Revisions:  Verb tense, Part 1

Revisions: Verb tense, Part 1

Sometimes the most common mistakes on the SHSAT happen when students overlook the most basic things.  Verbs are pretty basic.  You’ve mastered them years ago. But, on an ELA revision question, incorrect verb tense can make a seemingly-correct answer turn out to be wrong.  In this module, we’re going to figure out how to revise verb tenses correctly.

Present Tense:  the Good & the Messy

Most of your SHSAT questions will be written in the present tense.  Present tenses are excellent for explaining facts, events, and habits, because the present tense shows that whatever is being stated is true all of the time.  For example:

She rides the bus to school on Mondays, Wednesdays, and Fridays.

This is a good example of the present tense, because it shows that what the subject of the sentence does is true all of the time– the present tense of ‘rides’ shows that what the sentence says is true in the past, present, and future.  (That doesn’t mean, of course, that for this particular example, that it will always, forever, be the case that she will ride the bus to school.  It’s just true for the events in this person’s life that, when she goes to school on Mondays, Wednesdays, and Fridays, she will ride the bus.)

But, there are messy uses of the present tense.  What makes them ‘messy’ is that they explain a fact that occurs and is currently occurring.  We can tweak our current example:

She is riding the bus to school today.

This correct verb tense is messy because it states a fact that is currently underway but might not be at another time.  (The ‘is’ verb along with an ‘ing’ verb tips us off that it is a messy present verb.)  But, this is a correct verb tense to use to talk about something that is going on right now.  The following would be incorrect uses of the messy verb tense:

X She is ridden the bus to school today.

X She is rides the bus to school on Mondays, Wednesdays, and Fridays.

X She rodes the bus to school on Mondays, Wednesdays, and Fridays.

Past Tense: the Good & the Messy

The past tense focuses on what events have already occurred.  Past tense verbs show that an action is complete.  You will see a lot of past tense verbs—it is the second most common verb tense on the SHSAT, behind the present tense.  Since you will be running into these, it’s a good idea to figure out when the past tense has been used in a good way, and when it’s a bit messy—but appropriate—to use in revisions on the SHSAT.  Here’s an example, straight from the exam:

Since college admissions are highly competitive, many students began planning for the admissions process while they attend middle school rather than waiting until they enter high school.

Which edit should be made to correct this sentence?

  1. change are to will be
  2. change began to begin
  3. change attend to had attended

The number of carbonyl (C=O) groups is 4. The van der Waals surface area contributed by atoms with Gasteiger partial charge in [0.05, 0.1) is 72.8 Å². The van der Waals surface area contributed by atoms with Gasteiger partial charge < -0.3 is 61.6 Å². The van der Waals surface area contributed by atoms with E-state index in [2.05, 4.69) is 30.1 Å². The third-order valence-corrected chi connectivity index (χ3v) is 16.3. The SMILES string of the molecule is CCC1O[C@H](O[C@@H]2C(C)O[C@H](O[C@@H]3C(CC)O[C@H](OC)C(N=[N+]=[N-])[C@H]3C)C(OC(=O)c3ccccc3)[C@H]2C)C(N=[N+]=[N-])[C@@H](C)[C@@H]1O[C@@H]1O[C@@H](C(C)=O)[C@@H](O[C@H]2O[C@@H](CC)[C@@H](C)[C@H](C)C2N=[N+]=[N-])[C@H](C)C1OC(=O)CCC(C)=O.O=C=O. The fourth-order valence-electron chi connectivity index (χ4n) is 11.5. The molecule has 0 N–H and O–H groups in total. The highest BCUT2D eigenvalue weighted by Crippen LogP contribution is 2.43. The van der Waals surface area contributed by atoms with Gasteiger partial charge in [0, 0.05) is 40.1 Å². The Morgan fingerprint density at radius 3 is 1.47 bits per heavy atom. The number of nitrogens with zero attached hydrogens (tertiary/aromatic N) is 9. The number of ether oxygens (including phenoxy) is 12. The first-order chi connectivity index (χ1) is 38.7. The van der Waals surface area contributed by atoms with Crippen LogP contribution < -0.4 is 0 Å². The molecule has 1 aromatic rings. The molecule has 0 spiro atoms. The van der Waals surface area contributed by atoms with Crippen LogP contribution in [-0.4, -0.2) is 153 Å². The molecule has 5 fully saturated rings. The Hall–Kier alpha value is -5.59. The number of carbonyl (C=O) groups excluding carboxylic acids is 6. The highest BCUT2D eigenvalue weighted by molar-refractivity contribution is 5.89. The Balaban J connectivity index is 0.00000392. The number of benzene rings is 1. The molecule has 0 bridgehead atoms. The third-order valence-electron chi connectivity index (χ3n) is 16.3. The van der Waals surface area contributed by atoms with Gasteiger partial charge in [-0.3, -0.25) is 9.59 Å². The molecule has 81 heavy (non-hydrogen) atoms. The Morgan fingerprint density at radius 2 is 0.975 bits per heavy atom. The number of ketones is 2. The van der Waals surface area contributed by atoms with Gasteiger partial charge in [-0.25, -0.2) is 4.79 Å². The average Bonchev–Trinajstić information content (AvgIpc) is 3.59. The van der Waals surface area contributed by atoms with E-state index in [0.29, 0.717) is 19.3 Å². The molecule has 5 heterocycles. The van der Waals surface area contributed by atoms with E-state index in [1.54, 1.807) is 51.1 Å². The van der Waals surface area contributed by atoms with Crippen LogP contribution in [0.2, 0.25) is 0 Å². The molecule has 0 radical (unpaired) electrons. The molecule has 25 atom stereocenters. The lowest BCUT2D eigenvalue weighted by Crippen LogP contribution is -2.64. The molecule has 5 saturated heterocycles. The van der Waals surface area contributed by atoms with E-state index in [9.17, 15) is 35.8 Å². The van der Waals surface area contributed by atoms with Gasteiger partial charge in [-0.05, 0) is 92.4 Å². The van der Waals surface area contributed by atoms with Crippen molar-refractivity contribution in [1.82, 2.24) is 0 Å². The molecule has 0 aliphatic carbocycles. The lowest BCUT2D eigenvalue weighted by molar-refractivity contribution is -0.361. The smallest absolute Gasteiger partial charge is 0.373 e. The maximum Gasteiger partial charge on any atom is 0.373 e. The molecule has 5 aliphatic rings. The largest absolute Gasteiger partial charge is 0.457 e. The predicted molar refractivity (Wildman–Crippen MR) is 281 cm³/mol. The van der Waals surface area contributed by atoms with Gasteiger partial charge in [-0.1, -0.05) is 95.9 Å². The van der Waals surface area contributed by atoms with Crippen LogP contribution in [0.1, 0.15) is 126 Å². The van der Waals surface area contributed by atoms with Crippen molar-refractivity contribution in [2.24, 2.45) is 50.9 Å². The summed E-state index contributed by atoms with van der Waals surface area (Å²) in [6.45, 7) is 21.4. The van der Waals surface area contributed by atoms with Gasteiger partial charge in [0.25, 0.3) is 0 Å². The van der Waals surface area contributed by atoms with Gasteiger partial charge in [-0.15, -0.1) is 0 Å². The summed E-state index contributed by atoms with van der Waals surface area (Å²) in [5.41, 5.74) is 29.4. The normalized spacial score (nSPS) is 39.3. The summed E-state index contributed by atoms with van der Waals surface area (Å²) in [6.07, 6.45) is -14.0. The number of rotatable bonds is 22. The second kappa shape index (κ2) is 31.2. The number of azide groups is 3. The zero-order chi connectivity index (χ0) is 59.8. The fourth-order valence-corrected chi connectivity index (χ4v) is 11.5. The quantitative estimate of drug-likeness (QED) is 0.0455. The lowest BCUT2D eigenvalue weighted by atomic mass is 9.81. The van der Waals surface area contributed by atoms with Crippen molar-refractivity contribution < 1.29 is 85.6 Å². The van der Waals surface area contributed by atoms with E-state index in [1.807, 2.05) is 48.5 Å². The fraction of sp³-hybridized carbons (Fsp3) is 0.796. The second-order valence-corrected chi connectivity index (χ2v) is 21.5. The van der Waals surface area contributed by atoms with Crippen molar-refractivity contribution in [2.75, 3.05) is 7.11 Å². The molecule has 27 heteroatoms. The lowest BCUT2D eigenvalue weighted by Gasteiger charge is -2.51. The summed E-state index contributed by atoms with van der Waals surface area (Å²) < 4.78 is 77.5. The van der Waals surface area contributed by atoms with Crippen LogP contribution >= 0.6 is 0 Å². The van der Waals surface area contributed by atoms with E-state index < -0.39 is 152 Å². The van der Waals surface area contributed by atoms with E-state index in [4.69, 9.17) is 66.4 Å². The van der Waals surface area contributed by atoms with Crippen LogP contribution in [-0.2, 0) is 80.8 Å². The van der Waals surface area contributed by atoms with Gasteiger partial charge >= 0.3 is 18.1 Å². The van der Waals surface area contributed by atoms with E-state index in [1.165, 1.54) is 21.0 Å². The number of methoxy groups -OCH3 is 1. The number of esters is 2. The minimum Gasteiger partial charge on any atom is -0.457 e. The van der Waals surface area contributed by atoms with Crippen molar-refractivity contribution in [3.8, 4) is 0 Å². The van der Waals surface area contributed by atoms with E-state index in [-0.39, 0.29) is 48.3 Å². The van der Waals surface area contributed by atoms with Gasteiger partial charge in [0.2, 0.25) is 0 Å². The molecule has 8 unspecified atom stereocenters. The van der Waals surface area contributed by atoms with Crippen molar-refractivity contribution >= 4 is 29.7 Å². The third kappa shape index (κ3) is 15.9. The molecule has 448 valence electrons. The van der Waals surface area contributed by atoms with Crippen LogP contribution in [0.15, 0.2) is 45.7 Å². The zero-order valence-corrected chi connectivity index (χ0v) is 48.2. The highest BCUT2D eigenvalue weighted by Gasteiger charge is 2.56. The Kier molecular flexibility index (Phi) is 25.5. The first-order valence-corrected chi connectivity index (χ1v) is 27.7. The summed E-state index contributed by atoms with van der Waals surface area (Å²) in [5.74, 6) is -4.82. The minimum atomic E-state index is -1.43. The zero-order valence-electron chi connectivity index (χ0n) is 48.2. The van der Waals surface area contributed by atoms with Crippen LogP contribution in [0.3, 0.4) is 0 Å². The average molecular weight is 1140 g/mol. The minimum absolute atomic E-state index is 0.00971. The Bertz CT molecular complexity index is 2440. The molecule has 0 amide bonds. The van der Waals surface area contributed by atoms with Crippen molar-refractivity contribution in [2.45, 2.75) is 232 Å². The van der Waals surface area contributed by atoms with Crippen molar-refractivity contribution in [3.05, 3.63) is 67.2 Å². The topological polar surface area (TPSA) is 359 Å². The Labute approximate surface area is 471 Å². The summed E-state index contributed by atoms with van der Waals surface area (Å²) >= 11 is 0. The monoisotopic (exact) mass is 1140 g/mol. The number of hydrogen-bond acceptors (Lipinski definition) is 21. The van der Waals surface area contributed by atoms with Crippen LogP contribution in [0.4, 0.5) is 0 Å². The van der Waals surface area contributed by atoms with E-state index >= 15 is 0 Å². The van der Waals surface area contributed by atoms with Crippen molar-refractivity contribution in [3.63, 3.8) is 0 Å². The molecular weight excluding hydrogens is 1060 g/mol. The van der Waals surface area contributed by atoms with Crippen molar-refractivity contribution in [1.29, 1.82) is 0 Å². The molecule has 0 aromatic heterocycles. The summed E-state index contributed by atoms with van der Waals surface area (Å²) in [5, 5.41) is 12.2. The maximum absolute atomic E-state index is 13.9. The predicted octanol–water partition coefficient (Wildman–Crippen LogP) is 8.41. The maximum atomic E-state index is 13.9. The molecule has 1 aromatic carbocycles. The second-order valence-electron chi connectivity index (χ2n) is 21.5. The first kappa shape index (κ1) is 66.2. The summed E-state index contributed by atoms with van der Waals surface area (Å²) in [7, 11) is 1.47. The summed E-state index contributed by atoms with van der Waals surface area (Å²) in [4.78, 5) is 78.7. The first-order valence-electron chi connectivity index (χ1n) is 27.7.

4. change enter to entered

In this SHSAT question, you’re asked to know basic verb tenses and how they impact the meaning of a sentence.  All of the answers reflect a verb tense change, so your job is to see which change is the best answer.  But, once you’ve read the passage, it should be obvious which verb is out of place.  “Since college admissions are highly competitive” is present tense, so the error is not there.  “Many students began planning for the admissions process” is past tense—it shows a fact that was true in the past.  But, the rest of the sentence is in the present tense, just like the first part of the sentence, “while they attend middle school…”.  So, the past tense verb is out of place and incorrect.  Revising it is direct—we have to change “began planning” (which is a past event) to present tense “begin planning” to be consistent with the rest of the sentence.

There are some forms of the past tense that are a little less clean.  Messy past tense verbs are used to talk about actions that were completed before some time period in the past.  They are really powerful verbs to use in a sequence of actions.  For example:

He had written her a song before he told her he loved her.

Using a clean past tense verb, “He wrote her a song before he told her he loved her” doesn’t convey the same meaning, because it could mean that he could have been in the same room with her, wrote her a song, and then declared his love.  But, in the messy past tense example, it’s clear that time passed after this dude wrote the song and before he told her he loved her.  Think about what your exam sentences are meant to mean before you choose your best answer.

There’s one more messy tense of the past.  Sometimes we want to say that something in the past occurred for a while.  Those messy tenses usually include ‘was’ along with an ‘ing’ verb.  We’ll stick with our same love-struck dude as our example:

He was writing her a song before he told her he loved her.

In this version of the example, our subject—in the past—was writing his love a song before he told her he loved her.  We don’t know if he completed the song.  Instead, the verb is telling us there was continuing action (he spent some time writing the song).  We don’t know if he finished it before he confessed he loved her.